From advancements that have helped the industry for over 40 years to the latest cutting-edge innovations, there are a number of interesting plastic injection technologies out there that could be used to bring your prototype into production.
Below are six technologies that are helping today’s injection molding companies produce parts more rapidly and with higher quality. The more you know, the more prepared you’ll be to request such a technology when it comes time to select your injection molding partner!
6 Types Of Injection Molding Technology
1. Thin Wall Molding
Thin wall molding is an injection molding technology that achieves a plastic part with a very thin wall. It is often used in test apparatuses, electronics, vessels, tubes, and other enclosures. Plastic injection molders who do thin wall molding have to consider every aspect of the part design, mold design, and processing in detail to ensure that the thin wall geometry will hold up without quality issues. Here at Micron, we use a sophisticated vision system to examine each completed part to ensure that no cracks have appeared.
2. Gas-assisted Injection Molding
The trouble with any thick plastic injection-molded part is that it runs the risk of distortion as it cools. Gas-assisted injection molding helps solve this issue by shooting gas into a plastic material-filled injection mold. This allows the plastic on the outside of the mold to maintain a smooth and finished appearance while the inside stays porous or hollow. This not only keeps the part from deforming during the cooling stage, but also lessens the cost of the part (as you’re using less material).
3. Metal Injection Molding
Plastic isn’t the only thing that can be injection molded—metal can as well. This new technology is substantially more expensive than plastic injection molding and usually serves a niche market. The cell phone market, for example, sometimes uses metal injection molding to shield the cellular electronics from radio or microwaves.
4. Liquid Silicone Injection Molding
The majority of plastic injection molding is thermoset, meaning cold material is injected into an extremely hot mold to create a part. This process cures the part so it can never be melted again. But if you need a part to withstand very high temperatures or chemical agents—as you might with certain medical devices or car parts—you may need thermoplastic injection molding, which frequently uses liquid silicone.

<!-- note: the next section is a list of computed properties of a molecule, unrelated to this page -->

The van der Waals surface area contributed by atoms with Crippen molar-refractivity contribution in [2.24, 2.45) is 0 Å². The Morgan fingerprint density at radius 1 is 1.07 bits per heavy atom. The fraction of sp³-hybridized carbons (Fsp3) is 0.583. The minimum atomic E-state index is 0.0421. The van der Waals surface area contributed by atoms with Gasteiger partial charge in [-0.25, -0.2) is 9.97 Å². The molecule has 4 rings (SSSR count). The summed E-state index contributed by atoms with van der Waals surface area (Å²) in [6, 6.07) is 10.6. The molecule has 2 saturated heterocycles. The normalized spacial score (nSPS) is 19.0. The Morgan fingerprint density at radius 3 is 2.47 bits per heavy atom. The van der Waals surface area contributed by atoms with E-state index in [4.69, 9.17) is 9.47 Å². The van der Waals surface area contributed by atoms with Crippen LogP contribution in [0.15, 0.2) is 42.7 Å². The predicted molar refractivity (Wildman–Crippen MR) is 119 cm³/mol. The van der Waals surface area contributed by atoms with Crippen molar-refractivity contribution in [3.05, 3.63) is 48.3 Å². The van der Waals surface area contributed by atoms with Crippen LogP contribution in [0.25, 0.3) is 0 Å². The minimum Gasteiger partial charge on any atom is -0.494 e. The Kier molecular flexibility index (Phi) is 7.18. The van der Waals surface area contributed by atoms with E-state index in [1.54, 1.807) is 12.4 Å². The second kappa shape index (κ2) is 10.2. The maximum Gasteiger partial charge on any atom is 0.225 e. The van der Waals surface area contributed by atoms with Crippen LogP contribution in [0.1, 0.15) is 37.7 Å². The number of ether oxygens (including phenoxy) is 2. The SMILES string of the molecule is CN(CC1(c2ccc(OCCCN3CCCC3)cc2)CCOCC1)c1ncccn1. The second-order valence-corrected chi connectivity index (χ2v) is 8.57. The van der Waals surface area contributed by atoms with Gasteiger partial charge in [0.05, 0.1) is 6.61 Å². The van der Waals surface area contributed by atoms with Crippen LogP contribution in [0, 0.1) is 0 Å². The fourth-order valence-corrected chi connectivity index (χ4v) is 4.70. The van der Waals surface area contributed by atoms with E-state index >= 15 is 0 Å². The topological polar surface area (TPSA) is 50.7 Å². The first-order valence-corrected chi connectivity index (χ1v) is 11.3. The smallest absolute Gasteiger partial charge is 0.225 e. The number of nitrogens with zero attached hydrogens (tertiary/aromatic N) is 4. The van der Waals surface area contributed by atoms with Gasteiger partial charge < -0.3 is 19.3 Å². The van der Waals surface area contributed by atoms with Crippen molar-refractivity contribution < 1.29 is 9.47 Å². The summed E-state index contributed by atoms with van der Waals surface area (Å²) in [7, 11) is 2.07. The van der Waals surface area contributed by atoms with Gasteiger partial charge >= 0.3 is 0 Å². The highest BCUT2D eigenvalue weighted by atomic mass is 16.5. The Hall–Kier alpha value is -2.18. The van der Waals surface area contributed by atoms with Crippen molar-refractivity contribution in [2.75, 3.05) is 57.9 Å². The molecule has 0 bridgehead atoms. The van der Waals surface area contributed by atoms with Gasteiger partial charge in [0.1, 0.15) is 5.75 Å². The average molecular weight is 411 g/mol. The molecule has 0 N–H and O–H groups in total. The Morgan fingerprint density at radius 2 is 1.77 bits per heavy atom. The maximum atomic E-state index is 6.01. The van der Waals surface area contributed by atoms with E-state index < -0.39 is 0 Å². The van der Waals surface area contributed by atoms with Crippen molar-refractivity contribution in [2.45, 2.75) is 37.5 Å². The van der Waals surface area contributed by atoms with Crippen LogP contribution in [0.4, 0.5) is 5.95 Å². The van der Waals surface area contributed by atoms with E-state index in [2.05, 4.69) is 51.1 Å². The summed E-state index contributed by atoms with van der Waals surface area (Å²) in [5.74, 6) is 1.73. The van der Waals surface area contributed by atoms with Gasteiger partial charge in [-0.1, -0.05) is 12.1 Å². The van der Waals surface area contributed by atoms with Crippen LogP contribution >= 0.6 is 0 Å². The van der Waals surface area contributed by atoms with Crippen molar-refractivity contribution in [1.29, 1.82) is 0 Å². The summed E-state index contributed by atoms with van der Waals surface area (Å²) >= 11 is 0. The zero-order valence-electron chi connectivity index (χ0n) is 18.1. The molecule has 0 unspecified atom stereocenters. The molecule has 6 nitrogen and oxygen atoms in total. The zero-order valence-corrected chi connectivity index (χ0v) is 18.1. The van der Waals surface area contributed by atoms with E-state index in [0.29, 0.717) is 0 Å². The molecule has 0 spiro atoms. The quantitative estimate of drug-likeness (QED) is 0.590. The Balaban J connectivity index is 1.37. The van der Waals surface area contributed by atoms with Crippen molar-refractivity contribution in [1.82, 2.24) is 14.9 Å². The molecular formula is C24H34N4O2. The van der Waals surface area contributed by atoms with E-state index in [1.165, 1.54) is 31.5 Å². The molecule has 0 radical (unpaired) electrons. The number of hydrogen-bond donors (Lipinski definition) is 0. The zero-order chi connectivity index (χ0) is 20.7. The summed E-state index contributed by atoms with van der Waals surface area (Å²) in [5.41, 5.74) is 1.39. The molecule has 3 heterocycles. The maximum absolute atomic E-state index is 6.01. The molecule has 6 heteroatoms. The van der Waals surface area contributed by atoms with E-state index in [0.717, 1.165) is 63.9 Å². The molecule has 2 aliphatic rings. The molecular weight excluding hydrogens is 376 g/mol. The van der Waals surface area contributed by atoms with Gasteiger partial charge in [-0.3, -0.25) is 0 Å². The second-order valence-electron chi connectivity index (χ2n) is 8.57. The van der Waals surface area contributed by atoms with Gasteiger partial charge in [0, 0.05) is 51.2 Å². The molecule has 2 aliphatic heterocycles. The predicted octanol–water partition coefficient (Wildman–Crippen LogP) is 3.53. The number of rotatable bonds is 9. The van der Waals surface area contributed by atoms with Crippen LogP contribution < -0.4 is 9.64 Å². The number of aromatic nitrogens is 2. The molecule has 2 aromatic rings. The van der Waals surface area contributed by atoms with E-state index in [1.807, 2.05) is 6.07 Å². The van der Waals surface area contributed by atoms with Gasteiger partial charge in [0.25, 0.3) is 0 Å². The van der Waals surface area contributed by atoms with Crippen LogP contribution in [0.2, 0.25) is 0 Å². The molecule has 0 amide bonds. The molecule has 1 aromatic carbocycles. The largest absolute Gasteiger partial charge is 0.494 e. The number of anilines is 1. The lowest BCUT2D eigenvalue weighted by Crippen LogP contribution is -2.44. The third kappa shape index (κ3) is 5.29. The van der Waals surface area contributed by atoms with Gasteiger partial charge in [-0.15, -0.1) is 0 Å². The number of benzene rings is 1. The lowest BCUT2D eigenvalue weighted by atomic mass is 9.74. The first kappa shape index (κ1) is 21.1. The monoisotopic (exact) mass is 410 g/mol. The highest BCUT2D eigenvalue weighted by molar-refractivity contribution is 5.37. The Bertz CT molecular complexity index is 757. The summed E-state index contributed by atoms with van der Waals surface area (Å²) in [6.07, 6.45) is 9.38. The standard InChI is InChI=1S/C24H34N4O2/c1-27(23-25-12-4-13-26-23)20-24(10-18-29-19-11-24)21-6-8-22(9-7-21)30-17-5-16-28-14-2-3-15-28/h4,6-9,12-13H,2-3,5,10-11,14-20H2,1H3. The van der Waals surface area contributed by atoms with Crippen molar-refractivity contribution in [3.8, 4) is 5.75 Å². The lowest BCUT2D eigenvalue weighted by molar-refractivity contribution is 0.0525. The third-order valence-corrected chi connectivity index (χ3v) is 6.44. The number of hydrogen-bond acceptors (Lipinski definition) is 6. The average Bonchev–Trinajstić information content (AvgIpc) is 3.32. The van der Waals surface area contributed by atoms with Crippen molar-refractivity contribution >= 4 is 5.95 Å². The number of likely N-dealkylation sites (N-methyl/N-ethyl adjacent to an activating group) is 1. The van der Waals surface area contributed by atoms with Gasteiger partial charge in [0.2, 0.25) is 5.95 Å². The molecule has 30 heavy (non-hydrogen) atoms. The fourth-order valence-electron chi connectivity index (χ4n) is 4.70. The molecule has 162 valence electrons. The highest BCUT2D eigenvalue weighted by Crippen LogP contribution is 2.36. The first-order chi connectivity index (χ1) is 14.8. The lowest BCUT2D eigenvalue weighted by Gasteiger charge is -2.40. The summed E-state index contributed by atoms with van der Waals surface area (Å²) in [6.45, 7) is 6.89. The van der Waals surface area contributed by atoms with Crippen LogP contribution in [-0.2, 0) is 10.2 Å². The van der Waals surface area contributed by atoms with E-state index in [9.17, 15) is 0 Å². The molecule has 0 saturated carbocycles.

5. 3D Printing
3D printing is a notable injection molding technology because of the role it plays in prototyping an injection molded part. Here at Micron, we create a 3D-printed prototype of a client’s part before we move the design to production. This allows us to discuss potential improvements in more depth than we could while reviewing an online rendering, for example. It’s also worth noting that 3D printing can be used to print actual injection molds using plastic or metal. Currently, the available 3D printing technology does not enable us to print with the narrow part tolerances required in an injection mold—but we imagine it may in the future.
6. Unique Material Formulations
While this isn’t a plastic injection “technology” in the traditional sense, the use of unique material formulations does advance molding capabilities. Injection molding companies may, for example, use a carbon or mineral filler, a blowing agent, and a lubricity additive to add certain properties to a part. For example, here at Micron, we have run 40% carbon-filled ABS (Acrylonitrile Butadiene Styrene) to achieve a degree of electrical conductivity in a plastic stud or sensor. The temperature of the mold and the plastic material are both important when adding a filler, additive, and blowing agent, so we are constantly refining our process to achieve the best advantage for these unique materials.
If you have any additional questions about what injection molding technology your part may require, we’d love to help out.
Simply fill out the form below or contact us and we’ll get in touch!